The Seven Emotional Stages of Painting

The end is drawing nigh.  And by the end I think I mean the beginning, or possibly the middle.

(Is it apparent yet that I almost never have any real idea what I’m talking about?)

For the past week or so, we’ve been cleaning and painting in preparation for actually moving into the farm.  Now, we don’t have the whole house yet, as the previous occupants are storing some of their belongings at the ranch until they can have them moved (their new home is still under construction), but we do have most of the upstairs at our disposal, and, given that just the upstairs of the new house is more than twice the size of my present home, I think we can manage.

My goals before moving are as follows:
1. Finished Bedroom.
2. Clean and Functional Kitchen.
3. Clean and Functional Bathroom.
4. Clean Sunroom.

I have attempted a cursory cleaning of the whole upstairs, but the living room, for example, won’t really be cleanable until the window is replaced.  (We’re thinking the contractor will be getting back with us today on that…)  Plus, at the moment, it’s where we’re putting all of the other furniture as we clean other rooms.

Anyway, about a week or so ago, I undertook the project of painting our new master bedroom.  It’s 300+ square feet all on its own, so it was no small task.  If I’m being honest, I’ve had the primary paint color for over a month.  It’s just one of those projects that I really didn’t even want to start.

The master bedroom before.
The master bedroom before.
Lots of natural light
Lots of natural light
Down the hall out of the bedroom.
Down the hall out of the bedroom.

The above pictures were taken several months ago.  I think it goes without saying that there is a ton of potential in the room.  For one, it’s huge!  There is a ton of natural light.  It takes up the entire end of the house.  It also needed a lot of updating.  The carpet, original to the house I think, had to go.  The previous occupants left the furniture you see in the photo for us to keep if we wished.  The walls, white throughout the house except where there is wallpaper, needed an update.

So, last week, I started updating it.

I should tell you, once upon a time, I enjoyed painting.  My experience thereof was mostly a room here and there in my parents’ house or a room or two helping out a friend.  Then, Jeremiah and I bought our first home.  It’s only 800 or so square feet, but we basically painted every single room.  That was only three and a half years ago.

I don’t like painting so much anymore…  But over the last few weeks, I’ve realized that painting is an emotional process, as well as a physical one.  It’s almost cyclical, really.  Somewhere between the first coat of “Beach” on that first wall and the last coat of high gloss white on the crown molding, I’ve come to realize that there are definite stages of painting.

The Stages of Painting

Stage One: Optimism (AKA – Wall Number One)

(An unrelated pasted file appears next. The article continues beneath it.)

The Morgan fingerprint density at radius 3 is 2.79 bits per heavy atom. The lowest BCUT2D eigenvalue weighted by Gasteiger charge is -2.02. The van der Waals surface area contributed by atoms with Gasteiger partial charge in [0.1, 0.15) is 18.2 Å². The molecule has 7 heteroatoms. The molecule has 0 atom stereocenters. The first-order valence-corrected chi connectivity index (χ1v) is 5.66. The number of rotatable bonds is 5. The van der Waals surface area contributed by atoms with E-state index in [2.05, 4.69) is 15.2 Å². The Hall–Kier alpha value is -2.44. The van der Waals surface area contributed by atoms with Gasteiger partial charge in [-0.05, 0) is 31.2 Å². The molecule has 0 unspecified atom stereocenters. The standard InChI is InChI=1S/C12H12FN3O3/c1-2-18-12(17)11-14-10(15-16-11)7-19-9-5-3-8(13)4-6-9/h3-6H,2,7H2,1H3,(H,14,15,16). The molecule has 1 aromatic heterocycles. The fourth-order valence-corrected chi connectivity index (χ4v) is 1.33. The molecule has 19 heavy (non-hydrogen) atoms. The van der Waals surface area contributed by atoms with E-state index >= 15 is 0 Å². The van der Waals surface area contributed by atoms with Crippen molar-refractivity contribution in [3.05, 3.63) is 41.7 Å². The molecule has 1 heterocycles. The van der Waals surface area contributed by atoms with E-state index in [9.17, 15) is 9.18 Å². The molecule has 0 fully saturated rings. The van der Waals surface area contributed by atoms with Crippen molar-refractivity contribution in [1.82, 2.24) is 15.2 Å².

I started on this wall...
I started on this wall…

During Stage One of painting, everything is coming up sunshine and roses.  It is during that stage that you congratulate yourself.  Paint that had been in a pail is going on the wall.  It’s a step in the right direction.  You are doing it!  You’re awesome.  Go you!  Not only are you being productive, but you have excellent taste.  Not just anyone can pick a good paint color.  (We’ve all been to those houses where someone else’s “sunny yellow” looks more like “dehydrated urine”…you know what I’m talking about.)  But you?  You picked “Beach” grey from a myriad of other greys.  And “Beach” grey, it appears, is probably the best grey in the history of ever.

Stage Two: Boredom

Stage Two moves past the initial self-congratulatory stage and into tedium.  You’re bored.  Also, you’re pretty sure gnomes have come in the night and have slapped white paint up where you had painted grey.  Beach grey, to be exact.  Though, now that you’re looking at it, you’re not sure it’s quite so “beachy.”  How do they come up with those names, anyway?  And seriously with the gnomes…you are sure you had more done.  And what was wrong with white, anyway?  Other than the vaguely clinical feel it had…you can totally deal with institutional white for the rest of your life, right?  Right?

Stage Three: Reinforcements

This is the one where every girl on the planet (or maybe just me) starts to consider calling in the cavalry…

“Daddy!”

And he comes over, and he slaps a second coat of paint up way faster than should have been humanly possible.  As you look around, you briefly revert to Stage One.  Wow – look at that; two whole coats!  Looks pretty good if you do say so yourself.  Totally Beachy!  You are a master of paint choosing!  And it wasn’t THAT bad.

You are practically done.  Except for that bump out wall, and all the trim, and the baseboards, and the crown molding.

You start to look around at all the detail work, and the optimism vanishes again.

Stage Four: Doubt

You may never finish this.  Between the detail work and the gnomes, this will probably never get done.  It is with a sigh that you choose your second color.  Your “accent” color.  You pick something with a coffee name.  MMMMM…coffee.  You totally need coffee. Coffee would probably make everything better.

You briefly wonder if you picked the color solely because you’re tired and need coffee.  It doesn’t really matter though, because you will NEVER, EVER finish.

For some reason, I decided this needed to be a different color.
For some reason, I decided this needed to be a different color.
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The ceiling fan changed. That is one of the things the boy was working on while I painted.